He Made 6,400% But Can't Trade These Markets
Take a look at this chart, courtesy of the website ZeroHedge. It compares the 15-year performance of Martin Taylor's Nevsky Capital emerging-markets fund with various MSCI benchmarks against which money managers measure their investing skills:
If you'd have put a dollar into a fund tracking the best-performing index in March 1995, you'd have a bit less than $3. If you'd given your dollar to Taylor, you'd have more than $64. You might think that the career of a guy in his late 40s who's delivered returns for his clients that are more than 20 times better than his benchmark was unassailable. You'd be wrong. Taylor decided this week to shut up shop -- and not because he wants to spend more time with his money:
The decision to stop managing the fund, after just over 15 years, has been a very difficult one. This decision has been driven by a growing awareness that certain features of the current market environment, which we believe might persist for a considerable period of time, are inconsistent with the achievement of our goal of producing satisfactory risk-adjusted absolute returns.
Taylor cites a laundry list of obstacles to investing that make for worrying reading, especially in light of what's currently happening in Chinese markets. (Full disclosure: I've known Taylor for almost three decades since we were at university together.) As China and India become increasingly important on the world stage, the dishonesty of their economic data undermines any efforts to get a true picture of the global outlook:
China is the world's second-largest economy, but already much larger than the U.S. in a broad swathe of sectors. India will be the world's third-largest economy in a decade. Unfortunately, their rise is increasing the global cost of capital because an ever-growing share of the most important data they produce is simply not credible. This obfuscation and distortion of data, whether deliberate or inadvertent, makes it increasingly difficult to forecast.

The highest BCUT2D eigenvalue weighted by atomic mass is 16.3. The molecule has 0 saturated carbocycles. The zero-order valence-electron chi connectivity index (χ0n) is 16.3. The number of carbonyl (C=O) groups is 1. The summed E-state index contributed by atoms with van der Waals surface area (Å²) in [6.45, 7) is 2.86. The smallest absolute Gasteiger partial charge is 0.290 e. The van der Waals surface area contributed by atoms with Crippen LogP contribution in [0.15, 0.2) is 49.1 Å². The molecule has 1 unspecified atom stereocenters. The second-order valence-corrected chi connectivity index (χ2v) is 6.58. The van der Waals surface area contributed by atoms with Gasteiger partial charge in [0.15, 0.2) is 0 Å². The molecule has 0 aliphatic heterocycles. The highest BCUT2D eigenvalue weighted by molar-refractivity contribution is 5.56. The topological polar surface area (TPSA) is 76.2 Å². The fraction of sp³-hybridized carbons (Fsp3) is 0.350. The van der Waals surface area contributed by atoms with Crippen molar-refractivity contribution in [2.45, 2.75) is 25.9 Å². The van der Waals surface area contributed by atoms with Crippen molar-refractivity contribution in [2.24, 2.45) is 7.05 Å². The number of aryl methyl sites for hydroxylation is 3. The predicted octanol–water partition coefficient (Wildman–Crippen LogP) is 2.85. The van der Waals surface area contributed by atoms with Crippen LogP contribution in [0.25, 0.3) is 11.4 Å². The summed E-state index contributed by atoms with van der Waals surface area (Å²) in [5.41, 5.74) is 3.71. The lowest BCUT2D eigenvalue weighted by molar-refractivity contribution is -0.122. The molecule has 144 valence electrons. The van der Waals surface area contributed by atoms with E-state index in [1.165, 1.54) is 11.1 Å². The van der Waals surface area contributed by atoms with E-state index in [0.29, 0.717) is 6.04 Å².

China's stock market is suffering its worst start to the year in two decades, with worldwide repercussions. Global equities have lost more than $2.5 trillion of their value in the past week. So you can see why Taylor is so fearful of the opaqueness of Chinese data, both from the government and its companies.
Given the large number of known unknowns, investors hang on the words of legendary investors like George Soros, who has a track record of seeing through the fog of official obfuscations. He told a conference in Sri Lanka on Thursday:
China has a major adjustment problem. I would say it amounts to a crisis. When I look at the financial markets there is a serious challenge which reminds me of the crisis we had in 2008.
The rise of computer-driven trading is also making markets more irrational, Taylor argues, while the growth of nationalism in countries from Russia to South Africa means politics can trump economics in increasingly unforeseeable ways. "Truly -- to mix metaphors -- butterflies flapping their wings now regularly create hurricanes that stop out fundamentally-driven investors who cannot remain solvent longer than the market can remain irrational."
In some ways, though, the most worrying element of Taylor's analysis of why he's throwing in the towel is the personal element:
"We could be caught up in an erroneous market trend, which could then persist for far longer than we could take the pain. This has made what we enjoy most -- the thrill of analyzing economic data releases and company accounts -- no longer enjoyable. It is therefore time to accept that what we have done has worked brilliantly for twenty years but does not work any more."
You don't deliver returns of more than 6,400 percent without loving what you do. If Taylor has lost his appetite for the daily fight to outsmart the market -- and he says the current unpalatable environment could last for years -- this first week of slumping stock markets may be just a taster of what the year has in store for investors.
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